LOS ANGELES (AP) _ Barbara Stanwyck, who began show business as a Ziegfeld Follies dancer and went on to play some of the toughest ladies in film and TV, was remembered by colleagues Sunday as an uncompromising professional.

Miss Stanwyck died Saturday of congestive heart failure at St. John's Hospital and Health Center in Santa Monica, said agent Larry Kleno. She was 82.

Her 60-plus years in entertainment spanned the chorus line, vaudeville stage, silents, talkies and television. She plotted murder with Fred MacMurray in ''Double Indemnity,'' played a horrified victim in ''Sorry Wrong Number'' and ran the ranch with an iron hand in the series ''The Big Valley.''

She earned three Emmys, four Academy Award nominations and an honorary Oscar for her work in more than 80 films.

''I realize it's no longer a fashionable phrase, but she was a great broad, in all the meaning of the word, and she would be comfortable with that phrase,'' said Charlton Heston, who starred with Stanwyck in the television series, ''The Colbys.''

Colleagues praised Miss Stanwyck for her no-nonsense attitude toward her craft.

Heston recalled how Miss Stanwyck ''reduced one actress to tears because she was 15 minutes late from lunch. She could be hell on wheels.''

Miss Stanwyck's only Oscar was an honorary statuette presented in 1982 for the body of her work. The American Film Institute gave her its most prestigious honor, the Life Achievement Award, in 1987.

''She was just the most wonderful (actress) in the whole business, and I worked with a lot of them,'' said MacMurray.

''Everyone in this industry looked up to her as such a perfectionist,'' said actress Jane Wyman, a longtime friend. ''Her honesty in everything she did came through on the screen, but she never took credit for it. Her ego was never first. It was always her work.''

''She was a wonderful human being and the industry lost something very great when it lost her,'' said actress Dorothy Lamour.

Miss Stanwyck, she said, ''was Hollywood.''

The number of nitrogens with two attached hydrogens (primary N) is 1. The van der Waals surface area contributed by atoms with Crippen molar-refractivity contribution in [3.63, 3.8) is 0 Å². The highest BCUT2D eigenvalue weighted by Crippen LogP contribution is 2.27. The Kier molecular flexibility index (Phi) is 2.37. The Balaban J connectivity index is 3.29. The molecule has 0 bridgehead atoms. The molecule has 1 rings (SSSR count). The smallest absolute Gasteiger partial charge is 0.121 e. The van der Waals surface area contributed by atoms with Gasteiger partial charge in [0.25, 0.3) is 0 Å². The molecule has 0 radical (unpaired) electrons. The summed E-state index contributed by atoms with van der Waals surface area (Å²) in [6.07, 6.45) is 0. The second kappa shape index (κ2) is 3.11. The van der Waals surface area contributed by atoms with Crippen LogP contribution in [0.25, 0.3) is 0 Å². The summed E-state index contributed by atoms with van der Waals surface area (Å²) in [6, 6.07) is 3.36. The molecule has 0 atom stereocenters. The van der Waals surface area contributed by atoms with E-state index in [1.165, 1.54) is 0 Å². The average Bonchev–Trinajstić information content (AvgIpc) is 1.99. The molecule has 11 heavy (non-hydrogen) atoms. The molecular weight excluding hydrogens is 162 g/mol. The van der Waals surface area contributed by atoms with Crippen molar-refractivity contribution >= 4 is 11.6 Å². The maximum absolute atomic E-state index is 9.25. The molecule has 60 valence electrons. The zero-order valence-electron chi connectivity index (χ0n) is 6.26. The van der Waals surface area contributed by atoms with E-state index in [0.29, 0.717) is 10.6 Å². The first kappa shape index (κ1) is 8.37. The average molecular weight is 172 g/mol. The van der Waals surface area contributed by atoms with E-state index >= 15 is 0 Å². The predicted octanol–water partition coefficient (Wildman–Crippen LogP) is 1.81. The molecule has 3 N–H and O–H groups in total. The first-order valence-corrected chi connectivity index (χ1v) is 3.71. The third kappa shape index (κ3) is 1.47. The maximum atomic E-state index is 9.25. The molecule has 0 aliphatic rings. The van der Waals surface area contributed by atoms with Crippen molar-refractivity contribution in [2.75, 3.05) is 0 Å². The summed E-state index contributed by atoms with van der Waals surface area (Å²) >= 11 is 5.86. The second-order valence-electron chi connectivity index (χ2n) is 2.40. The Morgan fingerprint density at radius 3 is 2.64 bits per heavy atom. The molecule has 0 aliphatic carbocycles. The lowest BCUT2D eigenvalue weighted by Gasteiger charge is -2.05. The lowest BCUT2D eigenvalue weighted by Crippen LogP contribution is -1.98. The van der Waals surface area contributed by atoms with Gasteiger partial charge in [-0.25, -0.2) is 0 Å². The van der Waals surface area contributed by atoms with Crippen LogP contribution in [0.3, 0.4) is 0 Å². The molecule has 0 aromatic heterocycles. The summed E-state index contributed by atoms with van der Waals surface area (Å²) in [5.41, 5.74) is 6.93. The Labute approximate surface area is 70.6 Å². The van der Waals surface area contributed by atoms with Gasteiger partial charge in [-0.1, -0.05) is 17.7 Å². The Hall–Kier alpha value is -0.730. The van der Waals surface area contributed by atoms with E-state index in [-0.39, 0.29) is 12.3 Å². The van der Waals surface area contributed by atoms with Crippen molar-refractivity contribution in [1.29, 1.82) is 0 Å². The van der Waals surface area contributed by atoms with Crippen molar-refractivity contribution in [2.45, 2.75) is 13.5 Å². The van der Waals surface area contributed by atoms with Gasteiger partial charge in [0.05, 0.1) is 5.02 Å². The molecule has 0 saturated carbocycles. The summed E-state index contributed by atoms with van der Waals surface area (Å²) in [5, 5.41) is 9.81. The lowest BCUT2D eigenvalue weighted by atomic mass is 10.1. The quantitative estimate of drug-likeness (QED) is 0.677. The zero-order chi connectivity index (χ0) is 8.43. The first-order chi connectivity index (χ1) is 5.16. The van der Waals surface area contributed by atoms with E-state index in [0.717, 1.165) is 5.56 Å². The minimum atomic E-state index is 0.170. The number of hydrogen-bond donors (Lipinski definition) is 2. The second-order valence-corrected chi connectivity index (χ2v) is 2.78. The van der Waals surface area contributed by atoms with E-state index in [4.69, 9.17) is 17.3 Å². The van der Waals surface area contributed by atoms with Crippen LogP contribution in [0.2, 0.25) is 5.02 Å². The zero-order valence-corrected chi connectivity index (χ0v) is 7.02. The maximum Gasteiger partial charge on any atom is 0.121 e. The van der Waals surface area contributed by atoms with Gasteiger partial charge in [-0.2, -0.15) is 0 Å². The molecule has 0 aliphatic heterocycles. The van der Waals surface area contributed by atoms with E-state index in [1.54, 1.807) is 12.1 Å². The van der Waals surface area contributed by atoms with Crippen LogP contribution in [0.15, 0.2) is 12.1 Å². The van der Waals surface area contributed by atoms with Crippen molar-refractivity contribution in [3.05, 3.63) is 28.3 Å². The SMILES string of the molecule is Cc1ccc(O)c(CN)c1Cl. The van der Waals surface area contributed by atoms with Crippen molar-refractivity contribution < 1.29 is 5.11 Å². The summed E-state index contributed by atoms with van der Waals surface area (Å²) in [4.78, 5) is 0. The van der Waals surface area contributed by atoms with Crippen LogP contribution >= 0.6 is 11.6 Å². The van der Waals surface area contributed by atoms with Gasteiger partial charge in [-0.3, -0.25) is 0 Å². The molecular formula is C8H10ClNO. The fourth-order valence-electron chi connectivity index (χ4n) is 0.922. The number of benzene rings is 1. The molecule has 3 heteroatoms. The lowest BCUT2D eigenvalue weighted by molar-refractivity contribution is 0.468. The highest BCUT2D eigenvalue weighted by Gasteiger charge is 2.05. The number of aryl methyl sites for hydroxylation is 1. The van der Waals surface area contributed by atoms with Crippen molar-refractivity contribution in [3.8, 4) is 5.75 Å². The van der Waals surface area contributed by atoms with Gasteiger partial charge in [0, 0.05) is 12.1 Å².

Miss Stanwyck was nominated for an Oscar for her performances in ''Stella Dallas'' with John Boles in 1937, ''Ball of Fire'' with Gary Cooper in 1942, ''Double Indemnity'' with MacMurray and Edward G. Robinson in 1944, and ''Sorry Wrong Number'' with Burt Lancaster in 1948.

Her co-stars were Hollywood's top leading men: Henry Fonda in ''The Lady Eve,'' James Cagney in ''These Wilder Years,'' Clark Gable in ''To Please a Lady,'' Errol Flynn in ''Cry Wolf,'' and Humphrey Bogart in ''The Two Mrs. Carrolls.''

She kissed Ronald Reagan passionately in ''Cattle Queen of Montana'' and was teamed with Elvis Presley in ''Roustabout.''

Her television career was also distinguished.

''The Barbara Stanwyck Show'' ran from September 1960 to September 1961. She was host of the program of half-hour plays and appeared in most episodes.

''The Big Valley'' ran from September 1965 to May 1969. Miss Stanwyck played Victoria Barkley, matriarch of the Barkley ranch and strong-willed mother of Jarrod, Nick, Heath and Audra.

She also appeared on ''General Electric Theater'' during its eight-year run and was in ''The Colbys'' for one season in 1986.

Miss Stanwyck garnered Emmys for ''The Barbara Stanwyck Show'' in 1961, ''The Big Valley'' in 1966 and the miniseries ''The Thorn Birds'' in 1983.

The youngest of five children, Miss Stanwyck was born Ruby Stevens on July 16, 1907, in Brooklyn, N.Y., and was orphaned at age 4. She was raised by an older sister, Millie, a chorus girl who boarded her with Brooklyn families when she was on the road.

By the time she was 15 she was a floor show dancer in New York cabarets and with the Ziegfeld Follies. She was eventually introduced to playwright Willard Mack and was cast in the chorus of a play, ''The Noose.'' She was promoted to a leading role and rechristened Barbara Stanwyck by Mack after he glanced at a playbill that read ''Jane Stanwyck in Barbara Fritchie.''

Miss Stanwyck had a small part in a silent picture, ''The Locked Door,'' in 1927. After several screen tests she went to Hollywood and director Frank Capra sought her out for ''Ladies of Leisure.''

She married vaudeville comedian Frank Fay in 1928 and they adopted a son, Anthony Dion Fay. They divorced in 1935. She married Robert Taylor in 1939 and divorced him in 1951.

Miss Stanwyck attributed her get-to-work attitude to the influence of her early years in vaudeville and on the stage.

''When the curtain went up at 2:30 p.m. for a Wednesday matinee, that meant you had to be there ready to perform at 2:30 - not 2:45 or 3 p.m.,'' she told an interviewer in 1957.

Even then, she was worried about the acting tradition.

''Where can a kid learn timing nowadays? When I started, there were stock companies, vaudeville and burlesque. It was rough and tumble but it was a great school.''